Notch Signaling May Promote Prostate Cancer Growth, Mouse Study Shows

Notch Signaling May Promote Prostate Cancer Growth, Mouse Study Shows

The Notch signaling pathway could be playing a role in the spread of prostate cancer to other organs and tissues, according to recent research, opening a new avenue of treatment using Notch signaling inhibitors.

This specific pathway has been shown to be faulty in several types of cancer, and is an important system mediating communication between neighboring cells. It plays a major role during embryonic development and neural differentiation and function.

“Most previous studies on the role that Notch plays in prostate cancer were performed in cultured cells in the laboratory. These studies produced contradictory results. Some studies concluded that Notch was an oncogene, that it promoted cancer development, and others that it was a tumor suppressor gene,” Dr. Li Xin, associate professor of molecular and cellular biology at Baylor College of Medicine, and senior author of the study, said in a press release. “To gain a better understanding of Notch in prostate cancer we decided to study its role in an animal model in a defined genetic context.”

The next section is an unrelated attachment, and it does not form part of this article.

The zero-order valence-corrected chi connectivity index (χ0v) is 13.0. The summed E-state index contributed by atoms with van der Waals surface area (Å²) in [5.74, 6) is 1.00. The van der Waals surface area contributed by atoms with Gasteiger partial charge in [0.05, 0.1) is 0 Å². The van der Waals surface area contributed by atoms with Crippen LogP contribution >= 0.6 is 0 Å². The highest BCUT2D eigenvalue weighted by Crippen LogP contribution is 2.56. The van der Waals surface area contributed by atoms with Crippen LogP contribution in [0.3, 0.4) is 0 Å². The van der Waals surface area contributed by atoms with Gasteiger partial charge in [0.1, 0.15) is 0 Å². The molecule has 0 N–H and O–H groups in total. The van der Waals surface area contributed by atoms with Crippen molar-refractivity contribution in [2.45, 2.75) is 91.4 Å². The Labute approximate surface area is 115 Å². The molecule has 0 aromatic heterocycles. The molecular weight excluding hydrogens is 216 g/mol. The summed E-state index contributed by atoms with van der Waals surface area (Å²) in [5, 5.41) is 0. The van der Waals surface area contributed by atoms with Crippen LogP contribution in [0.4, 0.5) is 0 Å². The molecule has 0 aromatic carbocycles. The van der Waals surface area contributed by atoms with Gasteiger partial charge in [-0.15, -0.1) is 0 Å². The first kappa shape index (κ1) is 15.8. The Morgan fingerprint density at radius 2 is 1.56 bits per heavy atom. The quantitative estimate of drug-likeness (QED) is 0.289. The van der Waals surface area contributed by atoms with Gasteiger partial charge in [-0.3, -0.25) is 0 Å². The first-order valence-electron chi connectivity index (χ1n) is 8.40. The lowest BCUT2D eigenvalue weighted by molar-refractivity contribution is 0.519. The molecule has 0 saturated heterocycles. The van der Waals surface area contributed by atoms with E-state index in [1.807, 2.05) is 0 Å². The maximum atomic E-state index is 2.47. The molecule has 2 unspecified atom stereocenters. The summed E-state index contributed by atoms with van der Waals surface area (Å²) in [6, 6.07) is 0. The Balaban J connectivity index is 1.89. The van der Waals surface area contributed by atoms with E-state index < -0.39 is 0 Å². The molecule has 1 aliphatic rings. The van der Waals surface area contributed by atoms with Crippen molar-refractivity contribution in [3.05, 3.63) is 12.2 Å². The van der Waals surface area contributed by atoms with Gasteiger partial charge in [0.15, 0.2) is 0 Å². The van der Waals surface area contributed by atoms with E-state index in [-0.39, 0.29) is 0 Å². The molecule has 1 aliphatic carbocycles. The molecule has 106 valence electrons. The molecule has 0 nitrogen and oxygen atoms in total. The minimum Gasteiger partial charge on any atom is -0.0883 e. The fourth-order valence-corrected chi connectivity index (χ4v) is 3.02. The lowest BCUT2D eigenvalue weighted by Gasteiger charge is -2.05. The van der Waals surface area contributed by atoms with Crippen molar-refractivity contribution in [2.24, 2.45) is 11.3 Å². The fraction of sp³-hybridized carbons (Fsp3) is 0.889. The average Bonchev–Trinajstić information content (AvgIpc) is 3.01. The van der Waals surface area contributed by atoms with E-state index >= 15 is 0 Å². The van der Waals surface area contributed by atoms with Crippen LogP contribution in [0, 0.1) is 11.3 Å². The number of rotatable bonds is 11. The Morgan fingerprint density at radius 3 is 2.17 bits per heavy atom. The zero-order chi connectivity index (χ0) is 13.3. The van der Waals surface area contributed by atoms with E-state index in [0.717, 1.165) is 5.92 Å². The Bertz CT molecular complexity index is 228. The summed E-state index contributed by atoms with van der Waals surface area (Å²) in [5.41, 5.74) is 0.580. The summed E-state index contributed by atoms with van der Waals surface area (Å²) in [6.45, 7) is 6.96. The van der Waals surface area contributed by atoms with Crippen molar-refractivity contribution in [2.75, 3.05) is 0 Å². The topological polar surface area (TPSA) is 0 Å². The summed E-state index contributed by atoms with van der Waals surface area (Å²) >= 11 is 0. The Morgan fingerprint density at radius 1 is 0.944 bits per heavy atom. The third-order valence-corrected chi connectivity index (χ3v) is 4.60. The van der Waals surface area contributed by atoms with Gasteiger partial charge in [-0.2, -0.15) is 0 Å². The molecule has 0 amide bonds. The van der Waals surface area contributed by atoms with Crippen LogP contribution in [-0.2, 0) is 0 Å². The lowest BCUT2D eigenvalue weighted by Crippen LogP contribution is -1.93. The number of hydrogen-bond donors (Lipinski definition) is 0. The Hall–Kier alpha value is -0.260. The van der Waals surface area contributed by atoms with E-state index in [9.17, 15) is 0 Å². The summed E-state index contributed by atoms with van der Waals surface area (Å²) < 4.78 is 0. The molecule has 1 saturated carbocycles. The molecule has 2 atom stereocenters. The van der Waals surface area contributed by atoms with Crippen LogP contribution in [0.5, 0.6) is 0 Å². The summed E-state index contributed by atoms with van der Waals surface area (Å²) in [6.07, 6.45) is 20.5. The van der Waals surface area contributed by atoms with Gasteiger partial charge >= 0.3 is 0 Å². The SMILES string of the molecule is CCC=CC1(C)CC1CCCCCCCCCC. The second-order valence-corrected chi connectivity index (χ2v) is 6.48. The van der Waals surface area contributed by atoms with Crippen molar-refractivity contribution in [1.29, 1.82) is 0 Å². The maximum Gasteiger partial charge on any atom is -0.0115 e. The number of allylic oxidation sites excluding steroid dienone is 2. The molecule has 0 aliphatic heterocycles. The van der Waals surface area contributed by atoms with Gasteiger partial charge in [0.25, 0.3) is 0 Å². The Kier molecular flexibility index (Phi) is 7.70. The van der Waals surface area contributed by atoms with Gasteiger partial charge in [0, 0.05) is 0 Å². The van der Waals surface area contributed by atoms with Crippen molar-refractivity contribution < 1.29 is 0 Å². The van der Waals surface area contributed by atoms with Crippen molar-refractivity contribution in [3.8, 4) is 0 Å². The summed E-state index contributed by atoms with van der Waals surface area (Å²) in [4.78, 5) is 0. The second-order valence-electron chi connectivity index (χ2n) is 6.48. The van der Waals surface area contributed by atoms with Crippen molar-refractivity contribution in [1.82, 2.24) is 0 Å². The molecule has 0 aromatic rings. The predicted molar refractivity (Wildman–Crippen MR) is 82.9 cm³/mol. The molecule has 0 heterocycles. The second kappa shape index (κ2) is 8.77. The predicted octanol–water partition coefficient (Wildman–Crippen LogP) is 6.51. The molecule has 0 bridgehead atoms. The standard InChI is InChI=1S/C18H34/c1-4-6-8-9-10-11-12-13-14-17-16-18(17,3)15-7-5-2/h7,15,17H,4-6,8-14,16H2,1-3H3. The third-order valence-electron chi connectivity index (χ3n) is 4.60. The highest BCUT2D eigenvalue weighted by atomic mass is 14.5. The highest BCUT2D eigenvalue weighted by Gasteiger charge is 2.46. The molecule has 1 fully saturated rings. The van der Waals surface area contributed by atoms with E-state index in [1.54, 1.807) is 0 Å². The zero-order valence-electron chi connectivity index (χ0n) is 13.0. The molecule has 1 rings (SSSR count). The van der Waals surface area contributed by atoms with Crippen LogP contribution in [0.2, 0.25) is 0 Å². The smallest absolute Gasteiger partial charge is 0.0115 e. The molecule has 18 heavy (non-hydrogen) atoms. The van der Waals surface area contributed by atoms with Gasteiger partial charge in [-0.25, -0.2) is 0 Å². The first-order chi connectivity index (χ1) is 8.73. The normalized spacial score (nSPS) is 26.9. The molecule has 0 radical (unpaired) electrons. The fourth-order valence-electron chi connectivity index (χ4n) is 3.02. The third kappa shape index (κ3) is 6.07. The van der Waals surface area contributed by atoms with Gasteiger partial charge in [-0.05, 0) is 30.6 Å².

The team used a mouse model of prostate cancer that failed to express a tumor suppressor gene called Pten in their prostate. Xin’s team had previously found there was an inverse correlation between Notch activity and the expression on the Pten gene. In other words, when the expression of Pten went up, the activity of Notch went down, and vice-versa.

The researchers saw that mice without Pten in their prostate (and therefore with overactive Notch signaling), prostate tumors spread to other major organs such as the lungs and the liver, revealing that Notch signaling could activate tumor spread, or metastasis.

The researchers further showed that Notch signaling was likely driving metastasis by upregulating another molecule called FoxC2. When they blocked FoxC2, the Notch-mediated spread of the tumor was reduced.

“This mouse study demonstrated directly in vivo that increased Notch activity can drive prostate cancer metastasis,” Xin said. “Future studies will aim to address whether Notch inhibition can suppress tumor metastasis. These studies will serve as solid rationale for treating human prostate cancer with Notch inhibitors.”

The research article, “Notch promotes tumor metastasis in a prostate-specific Pten-null mouse model,” is published in the Journal of Clinical Investigation.

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